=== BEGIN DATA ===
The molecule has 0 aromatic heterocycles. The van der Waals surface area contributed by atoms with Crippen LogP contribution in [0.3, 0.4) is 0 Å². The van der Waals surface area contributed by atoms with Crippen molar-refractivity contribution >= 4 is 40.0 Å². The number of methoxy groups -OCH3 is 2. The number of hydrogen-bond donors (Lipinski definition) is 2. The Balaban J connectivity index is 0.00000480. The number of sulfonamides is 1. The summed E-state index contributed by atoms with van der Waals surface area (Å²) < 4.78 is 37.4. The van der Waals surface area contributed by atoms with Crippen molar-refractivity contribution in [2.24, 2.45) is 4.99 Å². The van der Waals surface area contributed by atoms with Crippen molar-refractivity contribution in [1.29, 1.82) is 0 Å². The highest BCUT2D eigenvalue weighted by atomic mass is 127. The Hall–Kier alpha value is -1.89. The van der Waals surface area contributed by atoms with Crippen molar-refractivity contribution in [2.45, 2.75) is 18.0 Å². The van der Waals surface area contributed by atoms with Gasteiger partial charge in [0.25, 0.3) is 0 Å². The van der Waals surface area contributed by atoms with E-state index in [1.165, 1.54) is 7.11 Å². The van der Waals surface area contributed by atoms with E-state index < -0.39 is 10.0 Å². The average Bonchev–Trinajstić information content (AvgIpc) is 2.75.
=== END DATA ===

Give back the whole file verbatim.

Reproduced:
The molecule has 0 aromatic heterocycles. The van der Waals surface area contributed by atoms with Crippen LogP contribution in [0.3, 0.4) is 0 Å². The van der Waals surface area contributed by atoms with Crippen molar-refractivity contribution >= 4 is 40.0 Å². The number of methoxy groups -OCH3 is 2. The number of hydrogen-bond donors (Lipinski definition) is 2. The Balaban J connectivity index is 0.00000480. The number of sulfonamides is 1. The summed E-state index contributed by atoms with van der Waals surface area (Å²) < 4.78 is 37.4. The van der Waals surface area contributed by atoms with Crippen molar-refractivity contribution in [2.24, 2.45) is 4.99 Å². The van der Waals surface area contributed by atoms with Crippen molar-refractivity contribution in [1.29, 1.82) is 0 Å². The highest BCUT2D eigenvalue weighted by atomic mass is 127. The Hall–Kier alpha value is -1.89. The van der Waals surface area contributed by atoms with Crippen molar-refractivity contribution in [2.45, 2.75) is 18.0 Å². The van der Waals surface area contributed by atoms with Gasteiger partial charge in [0.25, 0.3) is 0 Å². The van der Waals surface area contributed by atoms with E-state index in [1.165, 1.54) is 7.11 Å². The van der Waals surface area contributed by atoms with E-state index < -0.39 is 10.0 Å². The average Bonchev–Trinajstić information content (AvgIpc) is 2.75.